It has been more than 50 years since the 1963 publication of James Baldwin's The Fire Next Time, a New Yorker essay that in its book form turned into a career-defining assessment of American life, but the author has recently been the subject of a spate of posthumous interest. As the subject of an Oscar-nominated documentary and the thematic inspiration for Ta-Nehisi Coates' Between the World and Me, Baldwin has again and again proved his continued relevance over the last few years.
Now, a new Taschen edition of The Fire Next Time pairs the seminal text with photographs by Steve Schapiro, including some images that have never been published before.
Schapiro and Baldwin had a long history together. In 1963, Baldwin was the subject of a multi-page story in LIFE Magazine with photographs by Schapiro, who traveled from New York City to the American South with the author. As the resulting story, with text by Jane Howard, explained, the book's release had changed Baldwin's life but he was proving up to the task he then faced:
"I've been here 350 years but you've never seen me," said the frail, gnomelike Negro of 38. James Baldwin spoke from a New Orleans church pulpit but he was talking to a lay audience, mostly white, and he was giving them hell. He spoke both as one Negro and as his race's voice against the rigid attitudes of white men's fears and judgments: "I represent sin, love, death, sex, hell, terror and other things too frightening for you to recognize."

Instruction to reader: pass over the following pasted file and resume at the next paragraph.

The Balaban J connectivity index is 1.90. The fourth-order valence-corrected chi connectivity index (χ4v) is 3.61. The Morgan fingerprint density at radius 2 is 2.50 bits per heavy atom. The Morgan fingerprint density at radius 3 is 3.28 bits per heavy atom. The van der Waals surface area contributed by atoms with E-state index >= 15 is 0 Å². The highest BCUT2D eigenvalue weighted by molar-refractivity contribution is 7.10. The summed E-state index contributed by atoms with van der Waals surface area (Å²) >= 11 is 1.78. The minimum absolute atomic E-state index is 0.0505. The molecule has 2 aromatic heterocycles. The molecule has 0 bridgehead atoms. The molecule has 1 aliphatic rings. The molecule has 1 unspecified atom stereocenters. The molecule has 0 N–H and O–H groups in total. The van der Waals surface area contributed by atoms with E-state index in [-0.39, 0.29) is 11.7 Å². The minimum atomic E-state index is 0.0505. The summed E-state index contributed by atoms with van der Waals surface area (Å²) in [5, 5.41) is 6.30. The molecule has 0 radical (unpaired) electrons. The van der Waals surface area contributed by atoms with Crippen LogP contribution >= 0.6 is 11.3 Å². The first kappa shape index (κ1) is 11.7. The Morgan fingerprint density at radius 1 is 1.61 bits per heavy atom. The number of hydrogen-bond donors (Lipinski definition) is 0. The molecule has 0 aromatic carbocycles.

This was a new role for Baldwin, whose main occupation has been writing probing novels (Go Tell It on the Mountain, Giovanni's Room, Another Country) and articulate, somewhat specialized essays on the Negro in America. For 10 years his novels sold well, his essays were accorded respectful criticism, and Baldwin swam around fairly anonymously in the intellectual fishbowls of New York and Paris.
Then early this year a searing essay he wrote for The New Yorker was combined with a gentle letter to one of his nephews, and became a bestselling book called The Fire Next Time. So intuitively does it dissect the nation's explosive race problem that Baldwin found himself a celebrity overnight. He also, reluctantly but doggedly, found himself on a whistle-stop speaking tour.
That Baldwin took naturally to his role didn't mean he was glad to take it on. His existence as a public figure got in the way of his life as a writer, and he found himself having to respond to people — well-meaning white liberals, in particular — who saw his celebrity as a reason to believe he had nothing to complain about anymore.
Schapiro's photographs of the civil-rights movement are a reminder of just how much that perspective missed the point. Baldwin may have been personally insulated by wealth and fame and talent, but his people were still oppressed and his responsibility to express that oppression only grew as he moved toward his goal of being a great artist — not just, he reminded the magazine, a good one.
"An artist is a sort of emotional or spiritual historian," Baldwin told LIFE. "His role is to make you realize the doom and glory of knowing who you are and what you are."